Ayisha Malik

I loved the voice in Sofia Khan is Not Obliged, it was so strong and it was a really enjoyable read.

Leave a link to your TTT post, or comment with some of your favourite authors of 2017.

Top Ten Tuesday: My Winter TBR List

Top Ten Tuesday is a weekly feature run by The Broke and the Bookish, combining the joys of books and lists. This week’s official topic is Favourite Reads of 2017 but as the year isn’t out yet, I’m putting that list on hold in case any of my December reads wow me. Instead, here’s a list I missed a couple of weeks ago – the Winter To Be Read List.

Northern Lights – Philip Pullman


To my shame, I have never read the His Dark Materials trilogy. They have been on my TBR list for years, but with the recent release of La Belle Sauvage, I have decided the time is now.

Things a Bright Girl Can Do – Sally Nicholls

Things a Bright Girl Can Do

Not only do I love Sally Nicholls’ work, but this book is about the suffragettes! Of course I want to read it! It’s received brilliant reviews, and I just know I am going to love it.

The Taste of Blue – Lydia Ruffles

The Taste of Blue Light

I was very intrigued by this book when I heard the author speak at DeptCon and I was delighted to receive a copy at my book club’s Christmas book swap.

The Truth and Lies of Ella Black – Emily Barr


I loved Emily Barr’s gripping YA debut The One Memory of Flora Banks, so I have high hopes for this, her second YA novel. I received an ARC at DeptCon and am hoping to read it over the Christmas.

The Tenant of Wildfell Hall – Anne Bronte


I mentioned Bonnets at Dawn in my post about podcasts, and it has inspired me to explore the work of Anne Bronte, the one Bronte sister I haven’t read anything by. It’s been a while since I’ve read a classic, so this will be a good change.

Tin Man – Sarah Winman

Tin Man

This book has received high praise from my bookselling colleagues, which definitely earned it a place on my TBR list. It sounds like a moving story of love and longing, and I love the cover.

Outsiders: Five Women Writers Who Changed the World – Lyndall Gordon

Outsiders: Five Women Writers Who Changed the World

This book is right up my street – I really enjoyed Lyndall Gordon’s Emily Dickinson biography, and this subject is one that interests me greatly. I haven’t read anything by Olive Schreiner but I have read works by the other writers and know some of their biographies. It is one of my Christmas picks in the bookshop, and one I will be keen to read myself.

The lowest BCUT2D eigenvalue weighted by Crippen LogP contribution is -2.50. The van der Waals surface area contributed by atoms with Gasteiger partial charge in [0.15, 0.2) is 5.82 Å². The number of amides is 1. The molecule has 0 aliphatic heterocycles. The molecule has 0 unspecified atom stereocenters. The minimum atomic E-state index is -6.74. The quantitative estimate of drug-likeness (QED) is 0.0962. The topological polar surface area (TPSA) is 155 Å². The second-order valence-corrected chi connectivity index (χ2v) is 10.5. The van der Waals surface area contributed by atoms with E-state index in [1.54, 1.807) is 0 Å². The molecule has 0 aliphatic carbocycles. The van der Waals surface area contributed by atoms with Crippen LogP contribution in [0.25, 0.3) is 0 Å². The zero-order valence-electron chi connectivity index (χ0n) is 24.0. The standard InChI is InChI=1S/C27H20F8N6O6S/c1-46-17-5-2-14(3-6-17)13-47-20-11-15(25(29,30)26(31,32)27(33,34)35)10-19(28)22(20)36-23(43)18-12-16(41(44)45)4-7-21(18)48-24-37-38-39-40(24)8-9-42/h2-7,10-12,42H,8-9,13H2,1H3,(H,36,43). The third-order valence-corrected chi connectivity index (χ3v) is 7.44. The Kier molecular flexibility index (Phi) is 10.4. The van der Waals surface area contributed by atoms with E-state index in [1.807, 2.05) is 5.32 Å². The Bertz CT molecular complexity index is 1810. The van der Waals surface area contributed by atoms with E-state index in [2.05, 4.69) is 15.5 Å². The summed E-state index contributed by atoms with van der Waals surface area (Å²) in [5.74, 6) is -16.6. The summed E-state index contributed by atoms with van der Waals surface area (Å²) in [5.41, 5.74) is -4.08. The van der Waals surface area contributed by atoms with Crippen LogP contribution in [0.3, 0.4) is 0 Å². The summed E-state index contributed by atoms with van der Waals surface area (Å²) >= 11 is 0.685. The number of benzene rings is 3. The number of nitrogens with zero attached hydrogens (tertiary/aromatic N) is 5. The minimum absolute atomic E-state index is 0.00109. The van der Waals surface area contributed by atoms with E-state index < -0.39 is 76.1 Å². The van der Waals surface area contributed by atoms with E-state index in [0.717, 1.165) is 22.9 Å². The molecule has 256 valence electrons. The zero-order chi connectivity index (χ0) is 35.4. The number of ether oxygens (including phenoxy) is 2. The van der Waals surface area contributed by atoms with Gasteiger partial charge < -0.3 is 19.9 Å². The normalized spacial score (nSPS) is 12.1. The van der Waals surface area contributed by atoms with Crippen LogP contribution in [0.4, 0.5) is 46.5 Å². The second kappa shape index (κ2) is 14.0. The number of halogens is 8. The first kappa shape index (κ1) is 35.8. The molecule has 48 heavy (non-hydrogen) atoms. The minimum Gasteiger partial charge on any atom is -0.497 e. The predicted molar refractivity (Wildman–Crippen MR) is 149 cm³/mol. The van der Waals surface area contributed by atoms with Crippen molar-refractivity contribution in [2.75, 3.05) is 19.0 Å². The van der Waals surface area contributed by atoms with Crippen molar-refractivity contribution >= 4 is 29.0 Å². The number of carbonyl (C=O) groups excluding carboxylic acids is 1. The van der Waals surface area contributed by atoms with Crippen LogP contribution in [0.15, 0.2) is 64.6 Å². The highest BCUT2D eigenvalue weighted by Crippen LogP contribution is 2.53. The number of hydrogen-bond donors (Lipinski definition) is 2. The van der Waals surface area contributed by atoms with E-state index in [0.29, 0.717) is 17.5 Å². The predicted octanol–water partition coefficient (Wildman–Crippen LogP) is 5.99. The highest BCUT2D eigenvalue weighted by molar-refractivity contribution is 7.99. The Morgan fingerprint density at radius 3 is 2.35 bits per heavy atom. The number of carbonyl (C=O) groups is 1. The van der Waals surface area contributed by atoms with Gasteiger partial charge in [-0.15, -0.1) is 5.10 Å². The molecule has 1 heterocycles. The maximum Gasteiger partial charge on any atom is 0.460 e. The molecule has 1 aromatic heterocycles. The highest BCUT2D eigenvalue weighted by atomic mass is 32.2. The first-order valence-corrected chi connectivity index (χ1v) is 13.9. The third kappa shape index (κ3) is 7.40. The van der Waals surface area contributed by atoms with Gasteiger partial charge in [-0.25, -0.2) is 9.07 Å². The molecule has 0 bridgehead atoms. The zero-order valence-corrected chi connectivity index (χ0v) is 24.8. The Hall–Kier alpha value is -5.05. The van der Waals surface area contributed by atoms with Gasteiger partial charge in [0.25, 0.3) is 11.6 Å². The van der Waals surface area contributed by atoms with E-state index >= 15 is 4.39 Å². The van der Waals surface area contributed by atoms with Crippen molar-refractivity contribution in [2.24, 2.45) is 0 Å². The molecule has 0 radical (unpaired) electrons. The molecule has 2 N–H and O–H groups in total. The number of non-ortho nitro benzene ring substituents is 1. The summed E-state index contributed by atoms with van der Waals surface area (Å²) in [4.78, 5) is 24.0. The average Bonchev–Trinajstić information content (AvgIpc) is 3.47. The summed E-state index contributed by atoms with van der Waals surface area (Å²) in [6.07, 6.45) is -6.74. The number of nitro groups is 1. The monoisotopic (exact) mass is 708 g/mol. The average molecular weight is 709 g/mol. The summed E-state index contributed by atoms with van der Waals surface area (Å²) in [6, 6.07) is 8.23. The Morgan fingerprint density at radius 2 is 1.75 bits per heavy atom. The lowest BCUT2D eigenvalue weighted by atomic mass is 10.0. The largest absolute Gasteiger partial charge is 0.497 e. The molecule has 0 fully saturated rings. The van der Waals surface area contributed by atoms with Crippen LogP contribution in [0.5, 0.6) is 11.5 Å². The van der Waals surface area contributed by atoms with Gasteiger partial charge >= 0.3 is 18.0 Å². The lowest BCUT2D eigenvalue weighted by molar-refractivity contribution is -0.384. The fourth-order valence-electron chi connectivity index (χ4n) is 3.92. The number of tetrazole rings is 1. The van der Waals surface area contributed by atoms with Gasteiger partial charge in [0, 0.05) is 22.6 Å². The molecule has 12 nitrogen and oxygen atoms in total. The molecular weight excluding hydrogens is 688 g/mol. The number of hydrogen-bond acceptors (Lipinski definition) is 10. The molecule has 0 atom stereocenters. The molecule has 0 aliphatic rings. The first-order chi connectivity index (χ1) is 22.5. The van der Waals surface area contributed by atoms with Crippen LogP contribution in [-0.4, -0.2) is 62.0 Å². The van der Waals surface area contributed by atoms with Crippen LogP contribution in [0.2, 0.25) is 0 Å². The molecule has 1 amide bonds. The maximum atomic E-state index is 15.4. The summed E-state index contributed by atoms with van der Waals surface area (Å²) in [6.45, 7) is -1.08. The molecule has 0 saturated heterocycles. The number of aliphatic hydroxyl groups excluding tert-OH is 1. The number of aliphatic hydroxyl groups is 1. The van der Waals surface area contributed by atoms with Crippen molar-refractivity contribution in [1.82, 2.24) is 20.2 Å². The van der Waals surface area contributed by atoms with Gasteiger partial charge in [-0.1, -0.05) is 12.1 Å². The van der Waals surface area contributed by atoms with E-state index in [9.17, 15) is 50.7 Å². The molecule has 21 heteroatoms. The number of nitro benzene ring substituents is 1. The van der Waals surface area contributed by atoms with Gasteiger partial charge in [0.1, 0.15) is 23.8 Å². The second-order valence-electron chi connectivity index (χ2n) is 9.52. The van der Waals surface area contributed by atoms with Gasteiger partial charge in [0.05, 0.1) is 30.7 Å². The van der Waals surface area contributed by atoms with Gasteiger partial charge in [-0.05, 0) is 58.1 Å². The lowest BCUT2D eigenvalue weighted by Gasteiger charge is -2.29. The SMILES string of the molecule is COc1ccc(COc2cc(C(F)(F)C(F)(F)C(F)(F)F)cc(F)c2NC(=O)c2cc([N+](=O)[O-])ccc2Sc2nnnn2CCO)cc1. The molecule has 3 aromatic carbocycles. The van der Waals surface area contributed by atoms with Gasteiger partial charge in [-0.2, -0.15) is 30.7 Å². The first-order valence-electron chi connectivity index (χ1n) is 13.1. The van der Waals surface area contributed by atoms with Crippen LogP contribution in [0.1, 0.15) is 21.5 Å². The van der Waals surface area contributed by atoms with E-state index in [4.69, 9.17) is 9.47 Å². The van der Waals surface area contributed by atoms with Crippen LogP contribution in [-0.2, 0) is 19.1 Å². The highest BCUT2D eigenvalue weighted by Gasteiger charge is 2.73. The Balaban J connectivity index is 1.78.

Turtles All the Way Down – John Green


I am looking forward to reading John Green’s latest offering. It has had excellent reviews, and I like the sound of the plot. The main reason I haven’t bought it yet is that it is in hardback – pricier but also just more awkward to read/carry around!

Breathing Lessons – Anne Tyler


Anne Tyler is another author who has been on my TBR list for some time now. I read Vinegar Girl, her adaptation of ‘The Taming of the Shrew’, and wasn’t keen on it. However, I want to give her another chance and have always heard great things about Breathing Lessons!

Call Me By Your Name – André Aciman


I saw the movie recently and loved it, so I am looking forward to checking out the book. I’d usually go for the book first, so it will be interesting to compare the two versions.

Let me know what’s on your TBR list, or if you have read any of these books.


Review: The Red Ribbon by Lucy Adlington


The Red Ribbon

Lucy Adlington

Hot Key Books, 2017

YA – Historical

When women arrive at Birchwood they are stripped of their clothes, their belongings and their dignity. They are given striped sacks to wear and wooden shoes, their hair shorn and their name replaced with a number. Those who are able are put to work, those who aren’t disappear. Fourteen-year-old Ella is a seamstress, but the workshop she works in is in Birkenau-Auschwitz and her clients are the guards, the wives of the officers and the commander.  Ella’s dresses are her key to extra bread and to items she can barter, but she is also creating couture for the enemy. And at any moment, she could be out of favour.

This is a compelling and moving read. The characters are complex and varied, and show us the different ways people survive, the ways they hold on to their sense of self. Ella, the protagonist, is often quite conflicted. Her best friend Rose is an idealistic dreamer, their boss Marta is a hard-edged fighter. There is also a guard, Carla, who strikes up a complicated friendship of sorts with Ella. Each character is fleshed out and interesting.